PubMed Abstract | CrossRef Full Text | Google Scholar

12. Assaf Y, Basser PJ. Composite hindered and restricted model of diffusion (CHARMED) MR imaging of the human brain. Neuroimage (2005) 27:48–58. doi:10.1016/j.neuroimage.2005.03.042

PubMed Abstract | CrossRef Full Text | Google Scholar

13. Zhang H, Schneider T, Wheeler-Kingshott CA, Alexander DC. NODDI: practical in vivo neurite orientation dispersion and density imaging of the human brain. Neuroimage (2012) 61:1000–16. doi:10.1016/j.neuroimage.2012.03.072

PubMed Abstract | CrossRef Full Text | Google Scholar

14. Assaf Y, Blumenfeld-Katzir T, Yovel Y, Basser PJ. AxCaliber: a method for measuring axon diameter distribution from diffusion MRI. Magn Reson Med (2008) 59:1347–54. doi:10.1002/mrm.21577

PubMed Abstract | CrossRef Full Text | Google Scholar

15. Ramirez-Manzanares A, Rivera M, Vemuri BC, Carney P, Mareci T. Diffusion basis functions decomposition for estimating white matter intravoxel fiber geometry. IEEE Trans Med Imaging (2007) 26:1091–102. doi:10.1109/TMI.2007.900461

PubMed Abstract | CrossRef Full Text | Google Scholar

16. Wang Y, Wang Q, Haldar JP, Yeh FC, Xie M, Sun P, et al. Quantification of increased cellularity during inflammatory demyelination. Brain (2011) 134:3590–601. doi:10.1093/brain/awr307

PubMed Abstract | CrossRef Full Text | Google Scholar

17. Wang Y, Sun P, Wang Q, Trinkaus K, Schmidt RE, Naismith RT, et al. Differentiation and quantification of inflammation, demyelination and axon injury or loss in multiple sclerosis. Brain (2015) 138:1223–38. doi:10.1093/brain/awv046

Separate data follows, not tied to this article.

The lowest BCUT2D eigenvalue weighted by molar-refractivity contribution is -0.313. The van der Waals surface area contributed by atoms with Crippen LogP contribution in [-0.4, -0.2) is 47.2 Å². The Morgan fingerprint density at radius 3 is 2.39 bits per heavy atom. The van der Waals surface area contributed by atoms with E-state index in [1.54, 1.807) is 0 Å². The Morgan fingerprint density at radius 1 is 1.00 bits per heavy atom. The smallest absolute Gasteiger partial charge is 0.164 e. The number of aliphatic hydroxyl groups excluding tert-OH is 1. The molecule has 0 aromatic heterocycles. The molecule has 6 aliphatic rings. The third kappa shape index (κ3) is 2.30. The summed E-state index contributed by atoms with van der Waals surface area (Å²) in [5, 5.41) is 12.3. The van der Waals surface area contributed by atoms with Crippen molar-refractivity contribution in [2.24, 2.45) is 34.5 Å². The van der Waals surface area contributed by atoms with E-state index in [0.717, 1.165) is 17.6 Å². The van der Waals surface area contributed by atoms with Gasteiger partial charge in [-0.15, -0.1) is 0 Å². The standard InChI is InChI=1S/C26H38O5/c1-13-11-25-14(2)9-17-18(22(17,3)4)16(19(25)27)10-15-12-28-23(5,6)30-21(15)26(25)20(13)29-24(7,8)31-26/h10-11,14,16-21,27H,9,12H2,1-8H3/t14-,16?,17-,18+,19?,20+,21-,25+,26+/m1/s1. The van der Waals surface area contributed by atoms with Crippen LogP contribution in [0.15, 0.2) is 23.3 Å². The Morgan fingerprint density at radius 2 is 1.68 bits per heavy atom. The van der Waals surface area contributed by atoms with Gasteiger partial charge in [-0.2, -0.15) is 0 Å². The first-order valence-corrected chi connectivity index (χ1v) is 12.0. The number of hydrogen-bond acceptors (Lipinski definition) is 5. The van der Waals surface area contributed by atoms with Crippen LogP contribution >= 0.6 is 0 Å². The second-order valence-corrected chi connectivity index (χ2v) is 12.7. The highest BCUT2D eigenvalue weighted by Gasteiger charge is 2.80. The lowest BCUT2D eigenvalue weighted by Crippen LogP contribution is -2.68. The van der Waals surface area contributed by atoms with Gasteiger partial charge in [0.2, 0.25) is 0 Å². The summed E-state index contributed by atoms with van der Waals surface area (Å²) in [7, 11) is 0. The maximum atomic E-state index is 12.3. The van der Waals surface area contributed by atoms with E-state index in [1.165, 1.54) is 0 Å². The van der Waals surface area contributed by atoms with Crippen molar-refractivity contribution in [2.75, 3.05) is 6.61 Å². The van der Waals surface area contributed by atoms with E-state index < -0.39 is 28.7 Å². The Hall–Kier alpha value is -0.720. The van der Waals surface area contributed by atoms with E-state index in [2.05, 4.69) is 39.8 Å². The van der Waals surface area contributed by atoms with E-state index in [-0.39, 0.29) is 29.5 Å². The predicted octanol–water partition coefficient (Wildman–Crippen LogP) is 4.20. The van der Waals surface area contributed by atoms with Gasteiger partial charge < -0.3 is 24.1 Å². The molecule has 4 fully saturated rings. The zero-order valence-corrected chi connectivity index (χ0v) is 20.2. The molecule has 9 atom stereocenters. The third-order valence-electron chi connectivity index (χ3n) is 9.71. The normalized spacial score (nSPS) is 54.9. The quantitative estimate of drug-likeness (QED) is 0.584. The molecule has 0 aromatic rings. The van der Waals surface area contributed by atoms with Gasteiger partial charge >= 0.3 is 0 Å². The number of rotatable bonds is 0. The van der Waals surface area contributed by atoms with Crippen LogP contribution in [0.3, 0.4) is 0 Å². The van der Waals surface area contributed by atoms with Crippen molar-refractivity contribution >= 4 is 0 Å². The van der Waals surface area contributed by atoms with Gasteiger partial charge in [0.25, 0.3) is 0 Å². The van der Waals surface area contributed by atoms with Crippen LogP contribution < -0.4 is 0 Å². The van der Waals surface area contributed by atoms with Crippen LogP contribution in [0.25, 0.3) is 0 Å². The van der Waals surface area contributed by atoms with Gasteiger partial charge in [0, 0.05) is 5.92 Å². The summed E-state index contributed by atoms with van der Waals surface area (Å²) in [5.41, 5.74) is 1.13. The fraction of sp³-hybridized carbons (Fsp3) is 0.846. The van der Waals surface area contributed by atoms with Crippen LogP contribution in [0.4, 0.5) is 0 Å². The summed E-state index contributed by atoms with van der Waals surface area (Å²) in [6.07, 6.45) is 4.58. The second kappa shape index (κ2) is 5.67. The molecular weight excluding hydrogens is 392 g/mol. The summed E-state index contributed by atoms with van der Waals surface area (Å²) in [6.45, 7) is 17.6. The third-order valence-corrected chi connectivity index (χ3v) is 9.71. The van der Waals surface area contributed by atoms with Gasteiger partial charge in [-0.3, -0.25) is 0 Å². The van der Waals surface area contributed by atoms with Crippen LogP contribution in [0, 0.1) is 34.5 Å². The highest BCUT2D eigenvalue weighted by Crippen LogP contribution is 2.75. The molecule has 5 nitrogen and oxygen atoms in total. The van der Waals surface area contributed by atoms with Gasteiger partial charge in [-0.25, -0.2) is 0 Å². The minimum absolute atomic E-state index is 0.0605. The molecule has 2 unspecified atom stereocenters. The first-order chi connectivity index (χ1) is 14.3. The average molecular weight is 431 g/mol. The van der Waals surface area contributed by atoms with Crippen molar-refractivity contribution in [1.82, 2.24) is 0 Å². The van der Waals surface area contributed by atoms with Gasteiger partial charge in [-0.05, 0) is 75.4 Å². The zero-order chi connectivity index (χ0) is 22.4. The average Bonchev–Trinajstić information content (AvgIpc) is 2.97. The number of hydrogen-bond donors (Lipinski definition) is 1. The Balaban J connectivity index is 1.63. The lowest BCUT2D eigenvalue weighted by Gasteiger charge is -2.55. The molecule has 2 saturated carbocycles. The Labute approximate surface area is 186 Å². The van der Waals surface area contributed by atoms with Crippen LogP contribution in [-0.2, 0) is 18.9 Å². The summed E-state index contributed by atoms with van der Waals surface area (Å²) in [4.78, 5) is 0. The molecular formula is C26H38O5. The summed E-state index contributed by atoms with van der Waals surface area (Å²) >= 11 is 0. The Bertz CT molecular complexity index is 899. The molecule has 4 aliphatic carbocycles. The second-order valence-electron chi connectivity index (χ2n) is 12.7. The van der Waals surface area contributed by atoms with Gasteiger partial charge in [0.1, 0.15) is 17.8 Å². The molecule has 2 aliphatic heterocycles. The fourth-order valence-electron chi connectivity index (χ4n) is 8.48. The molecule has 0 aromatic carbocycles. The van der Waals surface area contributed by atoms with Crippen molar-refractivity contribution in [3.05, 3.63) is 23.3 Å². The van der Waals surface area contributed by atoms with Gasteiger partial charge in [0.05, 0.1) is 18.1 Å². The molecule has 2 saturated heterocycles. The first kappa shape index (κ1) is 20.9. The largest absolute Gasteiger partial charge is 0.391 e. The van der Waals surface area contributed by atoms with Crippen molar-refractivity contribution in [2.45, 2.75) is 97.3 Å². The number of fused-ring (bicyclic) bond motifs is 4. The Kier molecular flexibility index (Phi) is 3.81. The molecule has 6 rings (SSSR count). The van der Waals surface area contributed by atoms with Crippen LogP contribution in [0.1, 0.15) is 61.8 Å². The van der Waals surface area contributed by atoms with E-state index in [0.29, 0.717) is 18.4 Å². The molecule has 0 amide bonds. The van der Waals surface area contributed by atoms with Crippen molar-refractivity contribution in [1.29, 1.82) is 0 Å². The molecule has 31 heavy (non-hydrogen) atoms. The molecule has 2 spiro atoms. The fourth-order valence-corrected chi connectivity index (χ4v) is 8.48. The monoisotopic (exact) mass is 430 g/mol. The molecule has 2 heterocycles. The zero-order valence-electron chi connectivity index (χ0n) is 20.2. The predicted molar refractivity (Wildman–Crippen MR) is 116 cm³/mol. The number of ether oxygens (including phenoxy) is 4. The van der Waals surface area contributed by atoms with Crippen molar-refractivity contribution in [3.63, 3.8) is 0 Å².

CrossRef Full Text | Google Scholar

18. Trampel R, Jensen JH, Lee RF, Kamenetskiy I, McGuinness G, Johnson G. Diffusional kurtosis imaging in the lung using hyperpolarized 3He. Magn Reson Med (2006) 56:733–7. doi:10.1002/mrm.21045

PubMed Abstract | CrossRef Full Text | Google Scholar

19. Andersson JL, Sotiropoulos SN. An integrated approach to correction for off-resonance effects and subject movement in diffusion MR imaging. Neuroimage (2016) 125:1063–78. doi:10.1016/j.neuroimage.2015.10.019

PubMed Abstract | CrossRef Full Text | Google Scholar

20. Chang LC, Jones DK, Pierpaoli C. RESTORE: robust estimation of tensors by outlier rejection. Magn Reson Med (2005) 53:1088–95. doi:10.1002/mrm.20426

PubMed Abstract | CrossRef Full Text | Google Scholar

21. Szczepankiewicz F, Latt J, Wirestam R, Leemans A, Sundgren P, van Westen D, et al. Variability in diffusion kurtosis imaging: impact on study design, statistical power and interpretation. Neuroimage (2013) 76:145–54. doi:10.1016/j.neuroimage.2013.02.078

PubMed Abstract | CrossRef Full Text | Google Scholar

22. Grossman EJ, Ge Y, Jensen JH, Babb JS, Miles L, Reaume J, et al. Thalamus and cognitive impairment in mild traumatic brain injury: a diffusional kurtosis imaging study. J Neurotrauma (2012) 29:2318–27. doi:10.1089/neu.2011.1763

PubMed Abstract | CrossRef Full Text | Google Scholar

23. Tabesh A, Jensen JH, Ardekani BA, Helpern JA. Estimation of tensors and tensor-derived measures in diffusional kurtosis imaging. Magn Reson Med (2011) 65:823–36. doi:10.1002/mrm.22655

PubMed Abstract | CrossRef Full Text | Google Scholar

24. Garyfallidis E, Brett M, Amirbekian B, Rokem A, van der Walt S, Descoteaux M, et al. Dipy, a library for the analysis of diffusion MRI data. Front Neuroinform (2014) 8:8. doi:10.3389/fninf.2014.00008

PubMed Abstract | CrossRef Full Text | Google Scholar